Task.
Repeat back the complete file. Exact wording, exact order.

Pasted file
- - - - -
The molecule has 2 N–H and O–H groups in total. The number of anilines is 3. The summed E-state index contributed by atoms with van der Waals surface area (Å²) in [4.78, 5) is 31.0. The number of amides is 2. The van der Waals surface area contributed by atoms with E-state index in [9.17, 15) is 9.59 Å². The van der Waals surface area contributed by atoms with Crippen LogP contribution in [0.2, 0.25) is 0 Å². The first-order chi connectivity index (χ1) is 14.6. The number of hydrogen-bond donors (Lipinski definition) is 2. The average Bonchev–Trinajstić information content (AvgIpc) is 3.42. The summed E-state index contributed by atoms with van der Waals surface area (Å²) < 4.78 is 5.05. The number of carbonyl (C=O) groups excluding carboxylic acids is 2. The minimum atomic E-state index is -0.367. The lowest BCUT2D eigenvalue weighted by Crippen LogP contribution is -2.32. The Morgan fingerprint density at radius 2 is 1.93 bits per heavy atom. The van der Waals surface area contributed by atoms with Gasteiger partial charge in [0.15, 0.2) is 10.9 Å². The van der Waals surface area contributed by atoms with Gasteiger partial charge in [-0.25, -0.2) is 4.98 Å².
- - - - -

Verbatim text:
The molecule has 2 N–H and O–H groups in total. The number of anilines is 3. The summed E-state index contributed by atoms with van der Waals surface area (Å²) in [4.78, 5) is 31.0. The number of amides is 2. The van der Waals surface area contributed by atoms with E-state index in [9.17, 15) is 9.59 Å². The van der Waals surface area contributed by atoms with Crippen LogP contribution in [0.2, 0.25) is 0 Å². The first-order chi connectivity index (χ1) is 14.6. The number of hydrogen-bond donors (Lipinski definition) is 2. The average Bonchev–Trinajstić information content (AvgIpc) is 3.42. The summed E-state index contributed by atoms with van der Waals surface area (Å²) < 4.78 is 5.05. The number of carbonyl (C=O) groups excluding carboxylic acids is 2. The minimum atomic E-state index is -0.367. The lowest BCUT2D eigenvalue weighted by Crippen LogP contribution is -2.32. The Morgan fingerprint density at radius 2 is 1.93 bits per heavy atom. The van der Waals surface area contributed by atoms with Gasteiger partial charge in [0.15, 0.2) is 10.9 Å². The van der Waals surface area contributed by atoms with Gasteiger partial charge in [-0.25, -0.2) is 4.98 Å².